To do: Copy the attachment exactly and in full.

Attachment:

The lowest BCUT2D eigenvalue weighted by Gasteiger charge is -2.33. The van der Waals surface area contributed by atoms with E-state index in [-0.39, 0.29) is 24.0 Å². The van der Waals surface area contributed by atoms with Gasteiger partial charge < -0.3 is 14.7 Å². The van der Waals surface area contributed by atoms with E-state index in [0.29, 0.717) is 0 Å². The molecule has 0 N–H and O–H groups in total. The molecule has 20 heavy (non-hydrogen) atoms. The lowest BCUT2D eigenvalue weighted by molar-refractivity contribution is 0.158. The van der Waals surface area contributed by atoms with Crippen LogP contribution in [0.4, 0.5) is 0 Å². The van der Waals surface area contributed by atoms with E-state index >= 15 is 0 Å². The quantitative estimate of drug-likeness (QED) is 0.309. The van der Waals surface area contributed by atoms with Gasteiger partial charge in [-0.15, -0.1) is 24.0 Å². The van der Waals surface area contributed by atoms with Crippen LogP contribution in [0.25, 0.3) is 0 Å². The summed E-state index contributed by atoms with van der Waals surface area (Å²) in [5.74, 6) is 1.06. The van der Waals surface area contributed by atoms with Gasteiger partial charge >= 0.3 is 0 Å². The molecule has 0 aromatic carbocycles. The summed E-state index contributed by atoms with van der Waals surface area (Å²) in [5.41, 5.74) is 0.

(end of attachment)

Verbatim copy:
The lowest BCUT2D eigenvalue weighted by Gasteiger charge is -2.33. The van der Waals surface area contributed by atoms with E-state index in [-0.39, 0.29) is 24.0 Å². The van der Waals surface area contributed by atoms with Gasteiger partial charge < -0.3 is 14.7 Å². The van der Waals surface area contributed by atoms with E-state index in [0.29, 0.717) is 0 Å². The molecule has 0 N–H and O–H groups in total. The molecule has 20 heavy (non-hydrogen) atoms. The lowest BCUT2D eigenvalue weighted by molar-refractivity contribution is 0.158. The van der Waals surface area contributed by atoms with Crippen LogP contribution in [0.4, 0.5) is 0 Å². The van der Waals surface area contributed by atoms with E-state index >= 15 is 0 Å². The quantitative estimate of drug-likeness (QED) is 0.309. The van der Waals surface area contributed by atoms with Gasteiger partial charge in [-0.15, -0.1) is 24.0 Å². The van der Waals surface area contributed by atoms with Crippen LogP contribution in [0.25, 0.3) is 0 Å². The summed E-state index contributed by atoms with van der Waals surface area (Å²) in [5.74, 6) is 1.06. The van der Waals surface area contributed by atoms with Gasteiger partial charge >= 0.3 is 0 Å². The molecule has 0 aromatic carbocycles. The summed E-state index contributed by atoms with van der Waals surface area (Å²) in [5.41, 5.74) is 0.